Addressing the Islamic Notion of Sovereign state
Abdalhadi Alijla, Gahad Hamed

Most academic studies of Islam and Islamic theology have not examined the concept of sovereignty in Islam. Giventhe factthat studies on sovereignty are undergoing a mini-renaissance where scholars are returning to the basic concepts of sovereignty of the late 1980s and early 1990s, many Islamic/Muslim scholars are trying to examine and reform the concept of sovereignty in Islam. Thisresearch paper discusses the fundamental nature of sovereignty in Islam. This research paperfocuses on centering it within an international framework with particular reference to the recent unrests risings in the Middle East, while also reviewing the different and classical perspectives on sovereignty amongst Muslims scholars. Moreover, this paper discusses the new works on the problematic nature of state’s sovereignty in Islam. The popular uprisings that came to be called “The Arab Spring” have brought the question of sovereignty of the people and legitimacy of the ruler to the surface. This paper argues that the concept of God’s or divine sovereignty and the Umma have become sensitive issues that the public would like to put it aside, considering the nature of the currentnation states of the Muslim majority countries. It concludesthat Islam has two different levels of sovereignty: judicial and executive sovereignty.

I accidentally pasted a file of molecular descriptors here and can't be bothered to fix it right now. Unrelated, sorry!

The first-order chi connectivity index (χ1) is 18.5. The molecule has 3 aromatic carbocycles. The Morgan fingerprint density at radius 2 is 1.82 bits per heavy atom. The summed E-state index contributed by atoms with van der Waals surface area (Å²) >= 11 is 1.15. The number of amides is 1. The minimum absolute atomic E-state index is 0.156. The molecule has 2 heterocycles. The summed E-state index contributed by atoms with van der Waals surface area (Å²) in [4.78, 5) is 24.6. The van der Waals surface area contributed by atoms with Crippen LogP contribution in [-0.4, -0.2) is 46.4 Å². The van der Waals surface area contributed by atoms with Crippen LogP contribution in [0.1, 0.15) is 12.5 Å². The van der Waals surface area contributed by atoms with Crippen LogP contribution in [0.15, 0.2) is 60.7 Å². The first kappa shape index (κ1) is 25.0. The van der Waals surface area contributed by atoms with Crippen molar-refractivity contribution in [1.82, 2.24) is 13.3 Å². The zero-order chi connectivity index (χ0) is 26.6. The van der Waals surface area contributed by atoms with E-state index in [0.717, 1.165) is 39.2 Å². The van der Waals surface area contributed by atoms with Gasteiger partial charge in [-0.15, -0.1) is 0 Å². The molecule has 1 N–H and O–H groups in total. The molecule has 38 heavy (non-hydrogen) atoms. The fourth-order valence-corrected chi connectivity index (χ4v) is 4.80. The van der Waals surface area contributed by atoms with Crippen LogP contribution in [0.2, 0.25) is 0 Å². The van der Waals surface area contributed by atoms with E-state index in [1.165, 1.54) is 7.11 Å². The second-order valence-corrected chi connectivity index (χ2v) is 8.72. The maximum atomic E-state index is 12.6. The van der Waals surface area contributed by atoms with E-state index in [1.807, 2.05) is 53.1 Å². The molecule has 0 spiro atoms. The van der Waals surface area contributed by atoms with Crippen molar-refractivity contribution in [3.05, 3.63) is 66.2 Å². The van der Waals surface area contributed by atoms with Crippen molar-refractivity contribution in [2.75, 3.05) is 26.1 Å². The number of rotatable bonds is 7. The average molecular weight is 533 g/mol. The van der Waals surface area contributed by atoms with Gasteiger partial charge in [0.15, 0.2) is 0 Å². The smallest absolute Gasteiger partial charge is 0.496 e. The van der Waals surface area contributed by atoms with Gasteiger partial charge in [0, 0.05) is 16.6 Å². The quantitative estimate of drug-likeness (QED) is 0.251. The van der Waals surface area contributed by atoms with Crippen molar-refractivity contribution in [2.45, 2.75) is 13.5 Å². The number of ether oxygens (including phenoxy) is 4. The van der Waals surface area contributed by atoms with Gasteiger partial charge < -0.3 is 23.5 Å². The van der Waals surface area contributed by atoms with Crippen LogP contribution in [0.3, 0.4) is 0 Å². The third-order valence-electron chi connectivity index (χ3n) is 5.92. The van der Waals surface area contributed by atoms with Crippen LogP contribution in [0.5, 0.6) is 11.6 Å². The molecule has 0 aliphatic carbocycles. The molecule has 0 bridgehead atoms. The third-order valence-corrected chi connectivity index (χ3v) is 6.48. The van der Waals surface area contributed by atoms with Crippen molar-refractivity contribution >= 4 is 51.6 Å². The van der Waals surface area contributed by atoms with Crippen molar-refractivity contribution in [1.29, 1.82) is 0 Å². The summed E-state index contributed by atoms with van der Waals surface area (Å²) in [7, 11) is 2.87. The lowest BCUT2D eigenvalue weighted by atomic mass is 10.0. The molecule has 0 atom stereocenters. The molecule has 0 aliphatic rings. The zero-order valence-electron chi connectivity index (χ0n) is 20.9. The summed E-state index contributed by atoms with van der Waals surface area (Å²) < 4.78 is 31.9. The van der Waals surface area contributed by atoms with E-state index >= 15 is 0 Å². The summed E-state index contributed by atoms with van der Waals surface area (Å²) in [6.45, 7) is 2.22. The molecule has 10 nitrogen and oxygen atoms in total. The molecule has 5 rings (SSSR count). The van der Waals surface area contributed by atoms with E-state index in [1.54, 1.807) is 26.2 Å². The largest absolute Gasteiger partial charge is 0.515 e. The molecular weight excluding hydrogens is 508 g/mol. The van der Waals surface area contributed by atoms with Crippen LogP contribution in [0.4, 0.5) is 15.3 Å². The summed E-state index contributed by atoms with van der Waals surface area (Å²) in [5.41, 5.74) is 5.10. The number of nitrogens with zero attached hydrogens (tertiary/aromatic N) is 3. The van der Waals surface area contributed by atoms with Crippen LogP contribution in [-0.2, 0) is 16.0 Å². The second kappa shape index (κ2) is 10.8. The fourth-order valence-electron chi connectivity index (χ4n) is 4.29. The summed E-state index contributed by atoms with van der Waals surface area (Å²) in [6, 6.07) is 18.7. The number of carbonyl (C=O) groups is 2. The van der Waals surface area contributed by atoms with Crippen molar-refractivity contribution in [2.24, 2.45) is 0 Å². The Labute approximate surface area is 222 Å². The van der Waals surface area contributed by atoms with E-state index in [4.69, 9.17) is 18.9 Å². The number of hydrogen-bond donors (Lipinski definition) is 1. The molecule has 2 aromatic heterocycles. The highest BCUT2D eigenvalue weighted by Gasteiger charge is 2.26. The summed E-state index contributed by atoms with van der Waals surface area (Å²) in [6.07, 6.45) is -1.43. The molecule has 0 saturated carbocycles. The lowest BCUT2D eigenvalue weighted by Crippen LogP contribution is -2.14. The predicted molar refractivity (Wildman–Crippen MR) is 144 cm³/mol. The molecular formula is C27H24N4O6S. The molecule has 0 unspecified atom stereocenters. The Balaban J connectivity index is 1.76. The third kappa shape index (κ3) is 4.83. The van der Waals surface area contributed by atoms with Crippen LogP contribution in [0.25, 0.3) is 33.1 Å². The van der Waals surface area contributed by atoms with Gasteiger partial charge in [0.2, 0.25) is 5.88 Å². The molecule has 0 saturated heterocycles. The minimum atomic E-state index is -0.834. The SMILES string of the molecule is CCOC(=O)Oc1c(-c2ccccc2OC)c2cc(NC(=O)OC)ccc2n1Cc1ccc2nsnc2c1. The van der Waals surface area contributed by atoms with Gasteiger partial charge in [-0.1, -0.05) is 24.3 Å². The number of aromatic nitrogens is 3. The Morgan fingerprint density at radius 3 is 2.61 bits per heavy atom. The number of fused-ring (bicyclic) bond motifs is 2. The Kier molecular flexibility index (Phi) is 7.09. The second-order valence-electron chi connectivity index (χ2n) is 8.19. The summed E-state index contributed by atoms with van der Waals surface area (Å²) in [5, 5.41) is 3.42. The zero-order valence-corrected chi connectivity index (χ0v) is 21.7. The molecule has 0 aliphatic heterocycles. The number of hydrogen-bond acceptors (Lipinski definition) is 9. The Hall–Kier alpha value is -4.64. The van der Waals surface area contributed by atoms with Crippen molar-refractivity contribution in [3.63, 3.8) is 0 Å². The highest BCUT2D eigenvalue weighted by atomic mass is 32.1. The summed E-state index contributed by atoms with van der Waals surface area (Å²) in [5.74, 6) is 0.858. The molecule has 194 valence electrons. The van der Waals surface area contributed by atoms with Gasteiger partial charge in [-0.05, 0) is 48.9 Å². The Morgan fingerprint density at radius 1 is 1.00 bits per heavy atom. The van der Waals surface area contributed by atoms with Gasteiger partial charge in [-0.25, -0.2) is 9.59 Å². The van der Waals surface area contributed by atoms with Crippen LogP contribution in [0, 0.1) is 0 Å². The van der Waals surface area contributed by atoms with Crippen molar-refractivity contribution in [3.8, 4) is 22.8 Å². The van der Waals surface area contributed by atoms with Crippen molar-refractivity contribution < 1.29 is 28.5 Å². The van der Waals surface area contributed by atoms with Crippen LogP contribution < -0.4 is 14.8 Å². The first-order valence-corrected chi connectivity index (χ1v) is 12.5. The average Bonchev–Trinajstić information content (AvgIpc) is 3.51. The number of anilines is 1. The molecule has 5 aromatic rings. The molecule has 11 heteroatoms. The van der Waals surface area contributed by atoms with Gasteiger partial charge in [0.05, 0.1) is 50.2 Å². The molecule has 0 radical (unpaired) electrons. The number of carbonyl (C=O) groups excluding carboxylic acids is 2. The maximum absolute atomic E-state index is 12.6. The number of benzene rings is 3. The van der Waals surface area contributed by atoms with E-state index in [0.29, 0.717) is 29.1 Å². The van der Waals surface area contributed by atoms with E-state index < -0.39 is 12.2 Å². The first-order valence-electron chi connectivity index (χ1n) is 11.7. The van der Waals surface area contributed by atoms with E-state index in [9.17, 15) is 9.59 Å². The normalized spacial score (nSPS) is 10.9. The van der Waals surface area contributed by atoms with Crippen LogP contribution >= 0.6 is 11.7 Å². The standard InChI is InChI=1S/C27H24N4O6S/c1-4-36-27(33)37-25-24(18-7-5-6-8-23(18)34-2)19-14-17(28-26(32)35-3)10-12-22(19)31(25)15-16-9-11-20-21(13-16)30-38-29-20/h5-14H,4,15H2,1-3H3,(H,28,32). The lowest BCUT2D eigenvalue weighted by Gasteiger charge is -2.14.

Full Text: PDF     DOI: 10.15640/jisc.v3n2a13